Studies show that up to 25-87% of inmates report having experienced a Traumatic Brain Injury, while 80% of prison inmates suffer from learning disabilities and/or attention deficit disorder. These are neurological disorders that may result in unintended criminal behavior. While these disorders do not excuse criminal behavior, they do explain behavior and can provide a basis for noncriminal sanctions to prevent reoffense. Too often, public policy relating to criminal sanctions focuses on the belief that criminal behavior is a matter of will, motivation, or intentional decision making. When, in actuality, this behavior may be a direct or indirect result of abnormal neurological development over which the individual has no control. I initiated a program for offenders living with ADD and/or learning disabilities that reduced recidivism by 40%. Public policy must be brought in line with scientific knowledge with brain abnormalities. Failing to do so results in wasted tax dollars and the needless incarceration of individuals whose only failing may be that their brains function differently than others. This presentation will explore the current state of scientific knowledge about brain scans and the knowledge they can provide about individuals living with TBI, violence and aggressive behavior, learning disorders, and brain dysfunctions. Furthermore, it will review current policy which supports criminal sanctions, and it will discuss why and how that public policy must be changed.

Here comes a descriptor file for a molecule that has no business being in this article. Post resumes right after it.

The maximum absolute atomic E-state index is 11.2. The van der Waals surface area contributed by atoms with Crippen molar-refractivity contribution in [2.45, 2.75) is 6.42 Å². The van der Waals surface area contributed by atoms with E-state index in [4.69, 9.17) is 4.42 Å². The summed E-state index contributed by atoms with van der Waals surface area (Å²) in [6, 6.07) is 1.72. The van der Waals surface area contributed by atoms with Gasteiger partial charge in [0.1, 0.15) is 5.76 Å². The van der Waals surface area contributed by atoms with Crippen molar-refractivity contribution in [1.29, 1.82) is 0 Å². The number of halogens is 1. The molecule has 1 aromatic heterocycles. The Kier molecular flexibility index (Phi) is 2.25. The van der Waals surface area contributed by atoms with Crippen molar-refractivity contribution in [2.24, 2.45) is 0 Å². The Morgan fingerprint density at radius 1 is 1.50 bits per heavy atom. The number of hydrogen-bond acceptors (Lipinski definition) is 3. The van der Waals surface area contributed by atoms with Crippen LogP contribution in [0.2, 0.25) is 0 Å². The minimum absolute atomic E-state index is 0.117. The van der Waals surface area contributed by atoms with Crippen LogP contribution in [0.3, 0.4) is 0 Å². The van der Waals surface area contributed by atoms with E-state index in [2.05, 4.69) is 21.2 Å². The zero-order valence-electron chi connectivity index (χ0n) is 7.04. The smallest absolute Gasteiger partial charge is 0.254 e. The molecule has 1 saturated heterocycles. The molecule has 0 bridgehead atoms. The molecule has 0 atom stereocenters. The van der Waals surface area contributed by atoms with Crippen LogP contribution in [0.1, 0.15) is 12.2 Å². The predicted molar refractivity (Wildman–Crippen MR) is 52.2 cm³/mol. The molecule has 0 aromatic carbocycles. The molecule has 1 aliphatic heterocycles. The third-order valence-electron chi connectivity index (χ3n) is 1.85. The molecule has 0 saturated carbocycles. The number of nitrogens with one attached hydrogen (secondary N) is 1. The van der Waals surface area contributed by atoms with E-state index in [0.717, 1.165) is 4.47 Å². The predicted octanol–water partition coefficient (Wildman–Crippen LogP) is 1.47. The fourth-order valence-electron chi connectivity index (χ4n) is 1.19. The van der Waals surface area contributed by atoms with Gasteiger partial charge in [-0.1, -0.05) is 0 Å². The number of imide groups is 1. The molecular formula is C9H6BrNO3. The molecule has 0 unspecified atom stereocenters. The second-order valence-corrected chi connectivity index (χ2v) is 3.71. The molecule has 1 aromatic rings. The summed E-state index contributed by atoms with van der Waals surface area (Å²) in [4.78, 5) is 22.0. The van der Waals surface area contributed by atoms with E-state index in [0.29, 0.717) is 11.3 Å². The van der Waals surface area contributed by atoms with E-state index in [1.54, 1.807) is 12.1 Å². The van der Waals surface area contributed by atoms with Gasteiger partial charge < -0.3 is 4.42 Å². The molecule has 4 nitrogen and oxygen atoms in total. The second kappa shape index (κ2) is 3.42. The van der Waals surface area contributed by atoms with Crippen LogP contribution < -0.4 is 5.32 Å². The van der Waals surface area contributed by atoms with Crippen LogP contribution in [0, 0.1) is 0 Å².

|Keywords:||Brain Imaging, Brain Scans, Traumatic Brain Injury, Spect Scans, Attention Deficit Disorder, Learning Disabilities, Criminal Justice, Public Policy Reform|
Assistant Professor, Department of Political Science and Criminal Justice, Southern Utah University, Cedar City, Utah, USA
Student, Department of Political Science and Criminal Justice, Southern Utah University, Cedar City, Utah, USA
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